This Memorial Day I sat down to talk with a friend of my mother's, Larry Mack. Larry's dad, whom everybody lovingly called ‘Sarge,’ was a veteran of both the Korean and Vietnam Wars. I didn’t really get the chance to know Sarge when he was alive. Sarge unfortunately passed away in the early 2010s when I was still in elementary school and before I was really interested in history.
I wanted to learn about Sarge this Memorial Day because there are increasingly less veterans from the Silent Generation and even less from the Greatest Generation left to talk about their experiences and the sacrifices they made for this country. Sarge was a larger than life figure when he was alive and a fixture during the annual festivities that Larry would set up at his house for friends and family. This is usually where I got to see Sarge.
I have heard stories and seen the maps, trinkets, and pictures depicting how my great grandfather served in the Army Corps of Engineers during the Second World War, building many of the bridges going into and within Germany. However, I never really could get the full picture. He had passed away when I was about two years old, and exact details could only be gleaned from certain family members.
Some effects from my Great Grandfather from the Army Corps of Engineers in WWII.
Sarge, on the other hand, was somebody that I got to meet personally and see the effects from his time in combat, including his standard issued M1 Garand from Korea. I even got to briefly hear some of his war stories from family members. For this Memorial Day, I wanted to finally take time to get the full story and am fortunate enough to do so through his son Larry. Here is a summation of Sarge’s time serving in the Marines in Korea and Vietnam as told by his son:
‘Sarge was born in 1929 in Brooklyn, enlisted in the military in 45’, 46’. His father told him at one point that he isn’t going to pass in school so he needs to get out of the house. Sarge went into the Marine Corps. They wouldn't let the black marines on base at Camp Lejeune until Truman signed the bill integrating the military. Instead, they had to go to Montford Point- that was the base for the black Marines. Montford Point was his first trip down south. At Montford Point, now called Camp Johnson, there is a memorial to the black Marines that served in World War II.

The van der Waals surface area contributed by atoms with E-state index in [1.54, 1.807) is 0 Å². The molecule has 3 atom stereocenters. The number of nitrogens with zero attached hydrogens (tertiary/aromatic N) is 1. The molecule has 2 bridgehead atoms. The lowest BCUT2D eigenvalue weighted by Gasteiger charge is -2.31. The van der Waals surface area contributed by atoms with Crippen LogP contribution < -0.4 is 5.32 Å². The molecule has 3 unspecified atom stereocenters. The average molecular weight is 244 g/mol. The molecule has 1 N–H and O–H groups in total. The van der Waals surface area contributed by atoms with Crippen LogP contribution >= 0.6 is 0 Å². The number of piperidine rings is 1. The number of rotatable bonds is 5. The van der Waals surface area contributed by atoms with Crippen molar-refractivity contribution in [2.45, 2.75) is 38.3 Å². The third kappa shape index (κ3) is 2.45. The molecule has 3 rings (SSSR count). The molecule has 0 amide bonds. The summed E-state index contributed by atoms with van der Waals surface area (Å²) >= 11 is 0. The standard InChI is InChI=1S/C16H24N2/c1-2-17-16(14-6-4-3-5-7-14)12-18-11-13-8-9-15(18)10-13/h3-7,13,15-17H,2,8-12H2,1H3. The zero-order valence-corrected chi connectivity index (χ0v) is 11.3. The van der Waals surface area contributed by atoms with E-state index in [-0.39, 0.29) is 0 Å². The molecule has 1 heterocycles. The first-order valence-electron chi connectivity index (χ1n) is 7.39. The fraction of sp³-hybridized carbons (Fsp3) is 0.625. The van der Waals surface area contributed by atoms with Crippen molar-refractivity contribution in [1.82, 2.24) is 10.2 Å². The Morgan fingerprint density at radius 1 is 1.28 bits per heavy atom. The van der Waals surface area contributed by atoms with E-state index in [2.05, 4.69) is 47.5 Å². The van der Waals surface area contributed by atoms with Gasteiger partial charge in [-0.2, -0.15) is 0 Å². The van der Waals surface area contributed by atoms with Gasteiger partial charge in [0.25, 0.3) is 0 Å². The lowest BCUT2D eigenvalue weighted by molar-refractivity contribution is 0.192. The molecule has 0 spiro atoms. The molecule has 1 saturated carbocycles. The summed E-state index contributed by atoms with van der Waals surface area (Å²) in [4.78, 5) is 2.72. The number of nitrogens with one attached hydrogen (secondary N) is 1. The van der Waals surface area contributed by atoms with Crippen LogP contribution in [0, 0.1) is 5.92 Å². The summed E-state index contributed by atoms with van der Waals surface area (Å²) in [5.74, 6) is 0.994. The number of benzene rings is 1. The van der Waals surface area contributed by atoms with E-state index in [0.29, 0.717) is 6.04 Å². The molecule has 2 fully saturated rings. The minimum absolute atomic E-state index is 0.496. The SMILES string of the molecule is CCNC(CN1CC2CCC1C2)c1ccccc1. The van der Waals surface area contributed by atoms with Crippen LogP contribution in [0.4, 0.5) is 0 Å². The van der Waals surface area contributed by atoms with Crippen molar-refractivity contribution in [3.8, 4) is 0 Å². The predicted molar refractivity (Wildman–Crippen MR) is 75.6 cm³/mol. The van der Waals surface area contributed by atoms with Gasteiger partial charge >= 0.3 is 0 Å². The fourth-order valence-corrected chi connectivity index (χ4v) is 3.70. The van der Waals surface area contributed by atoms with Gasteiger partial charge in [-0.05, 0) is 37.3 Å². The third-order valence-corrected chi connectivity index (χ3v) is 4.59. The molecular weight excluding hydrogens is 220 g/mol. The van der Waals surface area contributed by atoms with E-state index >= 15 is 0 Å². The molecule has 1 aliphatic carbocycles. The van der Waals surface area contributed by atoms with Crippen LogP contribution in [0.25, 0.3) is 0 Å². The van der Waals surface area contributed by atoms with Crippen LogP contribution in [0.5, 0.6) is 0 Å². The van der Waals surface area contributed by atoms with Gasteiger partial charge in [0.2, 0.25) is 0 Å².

Out of boot camp, Sarge was a fireman on base. One day, somebody came up to him and asked him if he could help some of the others on the base learn to read and write. Sarge made his way to Gunnery Sergeant, and that was why we called him ‘Sarge,’ I know there are some people who would have a problem with that as he was just a Gunnery Sergeant.
At some point his unit spent some time in Arizona during nuclear testing in the 50s, but he was the only one of his unit that didn’t go. They sent him somewhere else. Most of those in his unit that were there later developed some form of cancer, so perhaps it was a blessing.
Sarge also loved tanks. When he was stationed in Georgia, he would sometimes drive tanks.
They were stationed at a supply duty station 10 miles from Turner Air Force Base in Georgia during the Cuban Missile Crisis. At one point, we went to see Sarge off at Turner Air Force Base as he was to be deployed in the conflict…I remember those bombers taking off one right after the other because that is where the B-52s were stationed out of. I remember Marines and transports. Nothing happened… they didn’t go. They went somewhere but it wasn’t Cuba, it had to have been Florida or somewhere like that.
After that Sarge landed on a plane in Okinawa. They started calling out names, you go here, you there. They told him he was assigned to handle some race riots going on in the Philippines. After that, he went to Vietnam. This must have been about 68’ because he talked about the Tet Offensive. Sarge by this point was a Supply Sergeant and was tasked with escorting some of the fallen soldiers out of Vietnam.
Sarge served 27 years in the Corps and when he got out, he went on to be a teacher. He loved language and loved teaching others about language. He got a Congressional Unit Citation at some point from Clinton. It was a huge metal. It came on a sash.’
Sarge with his Congressional Unit Citation Medal, his M1 Garand, and ceremonial saber.
This is most of what Larry had to say about Sarge. He had said that he was not able to go into exact details since he was just a kid living on base and didn’t get to see all the stuff Sarge did. He said Sarge would talk a little bit about his time in the Marines, but never Korea. He was quiet about a lot of it, but talked about it a little bit more as he got older.
Sarge was a very special person to everybody that knew him, and I am glad I was able to talk a little bit about him. Thank you Larry, and of course thank you Sarge. I also want to extend my thanks to all of the veterans who have served this great country, past and present. As well as those who have given everything in the defense of this country.